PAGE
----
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UK EU presidency is 'Internet Villain of the Year'

Cost and civil liberty issues

UK industry body the Internet Service Providers' Association has condemned the UK presidency of the EU as 'Villain of the Year', the BBC reports.

During its presidential tenure, the UK government pressed for pan-European data retention laws, under the aegis of "protection against terrorism and organised crime".

New laws that demand operators store phone and internet data for two years received the green light this week.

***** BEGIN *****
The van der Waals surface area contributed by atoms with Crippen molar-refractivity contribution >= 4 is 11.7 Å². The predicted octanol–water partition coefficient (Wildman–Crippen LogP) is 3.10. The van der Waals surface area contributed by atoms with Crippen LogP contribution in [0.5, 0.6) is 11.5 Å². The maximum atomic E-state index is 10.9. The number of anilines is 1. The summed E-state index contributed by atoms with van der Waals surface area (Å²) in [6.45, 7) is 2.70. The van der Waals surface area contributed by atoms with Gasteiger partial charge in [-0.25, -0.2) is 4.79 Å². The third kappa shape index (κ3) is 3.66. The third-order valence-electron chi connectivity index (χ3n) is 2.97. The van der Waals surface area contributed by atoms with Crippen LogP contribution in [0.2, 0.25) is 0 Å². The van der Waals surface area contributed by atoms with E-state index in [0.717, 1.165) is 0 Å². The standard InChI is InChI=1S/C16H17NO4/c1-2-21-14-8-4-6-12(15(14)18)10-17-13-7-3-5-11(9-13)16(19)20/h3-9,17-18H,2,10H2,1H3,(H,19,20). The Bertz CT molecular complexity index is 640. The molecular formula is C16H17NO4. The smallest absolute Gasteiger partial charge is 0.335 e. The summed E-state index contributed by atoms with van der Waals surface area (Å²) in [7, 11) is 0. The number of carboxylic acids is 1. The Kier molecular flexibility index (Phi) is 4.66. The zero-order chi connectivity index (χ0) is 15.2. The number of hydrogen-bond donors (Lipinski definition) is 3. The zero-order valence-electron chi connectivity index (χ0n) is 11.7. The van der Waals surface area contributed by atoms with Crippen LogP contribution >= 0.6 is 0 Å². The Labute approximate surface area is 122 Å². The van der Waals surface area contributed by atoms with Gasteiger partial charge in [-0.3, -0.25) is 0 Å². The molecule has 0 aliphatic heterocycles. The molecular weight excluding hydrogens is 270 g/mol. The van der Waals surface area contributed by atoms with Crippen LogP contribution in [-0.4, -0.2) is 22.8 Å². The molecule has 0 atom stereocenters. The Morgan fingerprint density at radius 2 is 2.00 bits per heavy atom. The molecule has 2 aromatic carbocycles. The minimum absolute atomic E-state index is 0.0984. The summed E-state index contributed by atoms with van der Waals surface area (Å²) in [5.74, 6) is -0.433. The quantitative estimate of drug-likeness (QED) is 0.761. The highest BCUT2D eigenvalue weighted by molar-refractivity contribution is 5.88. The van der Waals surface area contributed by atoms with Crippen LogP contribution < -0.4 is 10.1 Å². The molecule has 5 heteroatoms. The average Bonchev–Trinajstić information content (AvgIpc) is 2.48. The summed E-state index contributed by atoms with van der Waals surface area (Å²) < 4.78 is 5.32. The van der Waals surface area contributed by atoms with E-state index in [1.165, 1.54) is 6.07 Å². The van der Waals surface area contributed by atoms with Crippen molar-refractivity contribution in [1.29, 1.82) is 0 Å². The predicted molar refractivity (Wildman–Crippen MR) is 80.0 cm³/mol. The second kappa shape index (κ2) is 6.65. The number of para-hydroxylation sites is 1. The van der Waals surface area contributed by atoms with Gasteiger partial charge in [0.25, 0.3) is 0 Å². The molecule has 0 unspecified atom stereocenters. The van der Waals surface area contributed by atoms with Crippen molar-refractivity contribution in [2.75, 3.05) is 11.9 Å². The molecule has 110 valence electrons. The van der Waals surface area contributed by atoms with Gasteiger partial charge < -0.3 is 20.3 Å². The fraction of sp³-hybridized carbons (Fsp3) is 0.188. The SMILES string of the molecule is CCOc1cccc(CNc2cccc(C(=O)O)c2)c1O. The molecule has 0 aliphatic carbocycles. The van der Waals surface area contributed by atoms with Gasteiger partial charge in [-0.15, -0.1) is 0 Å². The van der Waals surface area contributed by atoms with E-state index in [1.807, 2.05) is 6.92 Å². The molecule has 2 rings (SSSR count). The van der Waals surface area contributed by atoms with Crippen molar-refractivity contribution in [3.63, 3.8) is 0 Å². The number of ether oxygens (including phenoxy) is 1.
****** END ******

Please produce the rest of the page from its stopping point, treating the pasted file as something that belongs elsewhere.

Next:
Leaving aside the civil liberties arguments, which were largely ignored by UK EU officials, ISPs are furious that no provision has been made for the cost of retaining such data.

ISPs already face stiffening competition, which has led to a gradual price war.

It's not all bad news for UK.gov, however. APIG, the All Party Parliamentary Internet Group, was named as 'Internet Hero of the Year' for its work in updating the Computer Misuse Act to include new crimes, such as denial-of-service attacks.

This story first appeared on Macworld.co.uk.


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